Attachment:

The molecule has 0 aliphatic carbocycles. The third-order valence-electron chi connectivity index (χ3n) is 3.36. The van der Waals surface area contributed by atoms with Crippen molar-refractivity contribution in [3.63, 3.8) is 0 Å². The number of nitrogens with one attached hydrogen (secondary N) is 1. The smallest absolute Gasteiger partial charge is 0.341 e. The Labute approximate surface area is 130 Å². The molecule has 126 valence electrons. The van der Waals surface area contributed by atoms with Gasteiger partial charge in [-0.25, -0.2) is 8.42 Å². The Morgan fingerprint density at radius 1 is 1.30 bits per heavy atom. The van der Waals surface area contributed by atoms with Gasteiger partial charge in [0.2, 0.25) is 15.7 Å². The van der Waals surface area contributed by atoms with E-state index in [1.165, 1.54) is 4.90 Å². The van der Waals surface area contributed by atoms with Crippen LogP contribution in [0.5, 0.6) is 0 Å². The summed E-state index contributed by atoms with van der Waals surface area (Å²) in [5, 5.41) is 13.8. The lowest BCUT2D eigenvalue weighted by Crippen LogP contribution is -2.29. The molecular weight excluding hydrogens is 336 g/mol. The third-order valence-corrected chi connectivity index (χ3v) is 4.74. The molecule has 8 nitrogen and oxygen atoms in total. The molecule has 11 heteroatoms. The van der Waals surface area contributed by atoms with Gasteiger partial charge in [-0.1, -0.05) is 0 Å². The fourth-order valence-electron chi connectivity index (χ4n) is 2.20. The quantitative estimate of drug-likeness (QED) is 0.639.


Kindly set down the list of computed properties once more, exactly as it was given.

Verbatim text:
The molecule has 0 aliphatic carbocycles. The third-order valence-electron chi connectivity index (χ3n) is 3.36. The van der Waals surface area contributed by atoms with Crippen molar-refractivity contribution in [3.63, 3.8) is 0 Å². The number of nitrogens with one attached hydrogen (secondary N) is 1. The smallest absolute Gasteiger partial charge is 0.341 e. The Labute approximate surface area is 130 Å². The molecule has 126 valence electrons. The van der Waals surface area contributed by atoms with Gasteiger partial charge in [-0.25, -0.2) is 8.42 Å². The Morgan fingerprint density at radius 1 is 1.30 bits per heavy atom. The van der Waals surface area contributed by atoms with Gasteiger partial charge in [0.2, 0.25) is 15.7 Å². The van der Waals surface area contributed by atoms with E-state index in [1.165, 1.54) is 4.90 Å². The van der Waals surface area contributed by atoms with Crippen LogP contribution in [0.5, 0.6) is 0 Å². The summed E-state index contributed by atoms with van der Waals surface area (Å²) in [5, 5.41) is 13.8. The lowest BCUT2D eigenvalue weighted by Crippen LogP contribution is -2.29. The molecular weight excluding hydrogens is 336 g/mol. The third-order valence-corrected chi connectivity index (χ3v) is 4.74. The molecule has 8 nitrogen and oxygen atoms in total. The molecule has 11 heteroatoms. The van der Waals surface area contributed by atoms with Gasteiger partial charge in [-0.1, -0.05) is 0 Å². The fourth-order valence-electron chi connectivity index (χ4n) is 2.20. The quantitative estimate of drug-likeness (QED) is 0.639.